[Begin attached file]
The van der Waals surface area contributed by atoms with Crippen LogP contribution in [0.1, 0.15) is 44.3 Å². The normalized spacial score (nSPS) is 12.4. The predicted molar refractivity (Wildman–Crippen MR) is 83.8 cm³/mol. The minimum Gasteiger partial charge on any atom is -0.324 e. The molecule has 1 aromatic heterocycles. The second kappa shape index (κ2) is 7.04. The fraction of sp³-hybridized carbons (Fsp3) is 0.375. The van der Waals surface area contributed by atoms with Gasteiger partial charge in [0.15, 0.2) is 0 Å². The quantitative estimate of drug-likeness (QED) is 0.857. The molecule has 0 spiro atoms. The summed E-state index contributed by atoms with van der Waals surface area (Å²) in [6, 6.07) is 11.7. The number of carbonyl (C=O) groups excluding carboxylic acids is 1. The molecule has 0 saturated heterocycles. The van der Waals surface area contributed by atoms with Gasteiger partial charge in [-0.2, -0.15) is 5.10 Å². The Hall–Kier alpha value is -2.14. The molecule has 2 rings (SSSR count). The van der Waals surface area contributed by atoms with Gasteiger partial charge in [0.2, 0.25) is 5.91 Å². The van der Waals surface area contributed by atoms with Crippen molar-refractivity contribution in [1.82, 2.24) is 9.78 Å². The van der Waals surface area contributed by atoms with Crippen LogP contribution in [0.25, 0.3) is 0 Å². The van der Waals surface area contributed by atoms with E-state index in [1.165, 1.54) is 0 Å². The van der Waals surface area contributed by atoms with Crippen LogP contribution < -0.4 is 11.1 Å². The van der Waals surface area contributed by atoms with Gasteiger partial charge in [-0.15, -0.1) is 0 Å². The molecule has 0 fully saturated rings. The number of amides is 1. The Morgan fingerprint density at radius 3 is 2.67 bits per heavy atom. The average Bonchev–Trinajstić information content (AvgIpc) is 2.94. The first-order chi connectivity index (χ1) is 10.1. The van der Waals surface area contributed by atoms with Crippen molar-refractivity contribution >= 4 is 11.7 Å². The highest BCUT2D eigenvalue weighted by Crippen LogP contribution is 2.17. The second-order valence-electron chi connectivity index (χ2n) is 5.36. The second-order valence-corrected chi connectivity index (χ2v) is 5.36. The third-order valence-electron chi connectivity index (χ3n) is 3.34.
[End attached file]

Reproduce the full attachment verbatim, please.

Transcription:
The van der Waals surface area contributed by atoms with Crippen LogP contribution in [0.1, 0.15) is 44.3 Å². The normalized spacial score (nSPS) is 12.4. The predicted molar refractivity (Wildman–Crippen MR) is 83.8 cm³/mol. The minimum Gasteiger partial charge on any atom is -0.324 e. The molecule has 1 aromatic heterocycles. The second kappa shape index (κ2) is 7.04. The fraction of sp³-hybridized carbons (Fsp3) is 0.375. The van der Waals surface area contributed by atoms with Gasteiger partial charge in [0.15, 0.2) is 0 Å². The quantitative estimate of drug-likeness (QED) is 0.857. The molecule has 0 spiro atoms. The summed E-state index contributed by atoms with van der Waals surface area (Å²) in [6, 6.07) is 11.7. The number of carbonyl (C=O) groups excluding carboxylic acids is 1. The molecule has 0 saturated heterocycles. The van der Waals surface area contributed by atoms with Gasteiger partial charge in [-0.2, -0.15) is 5.10 Å². The Hall–Kier alpha value is -2.14. The molecule has 2 rings (SSSR count). The van der Waals surface area contributed by atoms with Gasteiger partial charge in [0.2, 0.25) is 5.91 Å². The van der Waals surface area contributed by atoms with Crippen molar-refractivity contribution in [1.82, 2.24) is 9.78 Å². The van der Waals surface area contributed by atoms with Crippen LogP contribution in [0.25, 0.3) is 0 Å². The van der Waals surface area contributed by atoms with E-state index in [1.165, 1.54) is 0 Å². The van der Waals surface area contributed by atoms with Crippen LogP contribution < -0.4 is 11.1 Å². The van der Waals surface area contributed by atoms with Gasteiger partial charge in [-0.15, -0.1) is 0 Å². The molecule has 0 fully saturated rings. The number of amides is 1. The Morgan fingerprint density at radius 3 is 2.67 bits per heavy atom. The average Bonchev–Trinajstić information content (AvgIpc) is 2.94. The first-order chi connectivity index (χ1) is 10.1. The van der Waals surface area contributed by atoms with Crippen molar-refractivity contribution >= 4 is 11.7 Å². The highest BCUT2D eigenvalue weighted by Crippen LogP contribution is 2.17. The second-order valence-electron chi connectivity index (χ2n) is 5.36. The second-order valence-corrected chi connectivity index (χ2v) is 5.36. The third-order valence-electron chi connectivity index (χ3n) is 3.34.